Pineapple Upside Down Cake

Although canned foods were commercially available in America as early as the 1820s, for many years canned foods were considered tasteless at best, and potentially hazardous at worst. Cooks who did use canned foods were often criticized as being lazy. By the 1930s, however, that reputation had completely reversed, as canning technology improved and efficiency and economy were prized. Cheaper canned goods brought expensive foods such as pineapple within the reach of ordinary Americans. The Good Housekeeping Institute promoted canned foods in quick dishes to make for company, such as in this 1933 recipe for pineapple upside down cake.

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Heart Cakes

These 18th century heart cakes are a variation on queen cakes, which were also often baked in heart-shaped tins. This recipe, from Charlotte Mason’s 1777 book The Lady’s Assistant, spruces up a basic queen cake recipe with the addition of candied orange peel and citron. You could certainly bake them in regular muffin tins, too – but as hearts, they are perfect for Valentine’s Day!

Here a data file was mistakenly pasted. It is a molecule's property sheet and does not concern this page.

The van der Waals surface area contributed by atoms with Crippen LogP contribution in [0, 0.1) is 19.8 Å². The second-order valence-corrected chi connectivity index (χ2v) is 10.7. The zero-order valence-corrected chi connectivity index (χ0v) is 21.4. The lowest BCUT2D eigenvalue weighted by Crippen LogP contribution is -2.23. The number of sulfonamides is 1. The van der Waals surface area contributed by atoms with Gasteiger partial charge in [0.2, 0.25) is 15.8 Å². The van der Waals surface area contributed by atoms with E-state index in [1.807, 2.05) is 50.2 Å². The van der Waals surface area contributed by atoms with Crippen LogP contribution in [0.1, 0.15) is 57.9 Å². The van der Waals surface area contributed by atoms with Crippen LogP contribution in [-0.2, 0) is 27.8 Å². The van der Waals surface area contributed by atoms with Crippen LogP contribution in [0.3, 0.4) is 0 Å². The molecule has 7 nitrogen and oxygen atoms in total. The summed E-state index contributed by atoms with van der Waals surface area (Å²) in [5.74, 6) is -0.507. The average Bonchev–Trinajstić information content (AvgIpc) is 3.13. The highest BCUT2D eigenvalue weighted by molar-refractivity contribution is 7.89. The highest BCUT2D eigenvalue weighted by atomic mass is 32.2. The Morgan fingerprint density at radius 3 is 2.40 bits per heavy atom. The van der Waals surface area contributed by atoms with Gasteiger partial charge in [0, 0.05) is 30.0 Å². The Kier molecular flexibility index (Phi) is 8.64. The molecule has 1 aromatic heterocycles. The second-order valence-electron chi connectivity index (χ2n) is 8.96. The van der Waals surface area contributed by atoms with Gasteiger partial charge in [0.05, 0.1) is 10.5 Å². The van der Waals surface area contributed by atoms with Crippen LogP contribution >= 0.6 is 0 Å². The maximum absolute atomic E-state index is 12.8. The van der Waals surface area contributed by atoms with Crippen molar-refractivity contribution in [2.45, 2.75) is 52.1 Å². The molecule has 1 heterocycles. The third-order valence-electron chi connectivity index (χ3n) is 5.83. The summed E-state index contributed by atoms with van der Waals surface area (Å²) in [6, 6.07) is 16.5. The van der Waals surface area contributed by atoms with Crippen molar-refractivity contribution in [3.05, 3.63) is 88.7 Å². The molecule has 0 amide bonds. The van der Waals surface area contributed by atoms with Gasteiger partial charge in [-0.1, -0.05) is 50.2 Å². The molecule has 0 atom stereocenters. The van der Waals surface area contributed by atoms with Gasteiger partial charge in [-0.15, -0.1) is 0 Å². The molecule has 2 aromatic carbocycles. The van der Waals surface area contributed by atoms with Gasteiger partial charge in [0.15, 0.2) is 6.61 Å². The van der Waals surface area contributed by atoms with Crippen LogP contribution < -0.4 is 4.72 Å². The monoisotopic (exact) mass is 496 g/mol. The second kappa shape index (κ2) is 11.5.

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Queen Cakes

Queen cakes, popular in the 18th and 19th centuries, were little cakes usually baked in fancy molds. I was drawn to this particular recipe, from Eliza Leslie’s 1828 book Seventy-Five Receipts for Pastry, Cakes, and Sweetmeats, because it seemed especially fancy. Although queen cakes could be made any time of year, Leslie suggests decorating these with red and green nonpareils, which made me think they would be perfect for Christmas.

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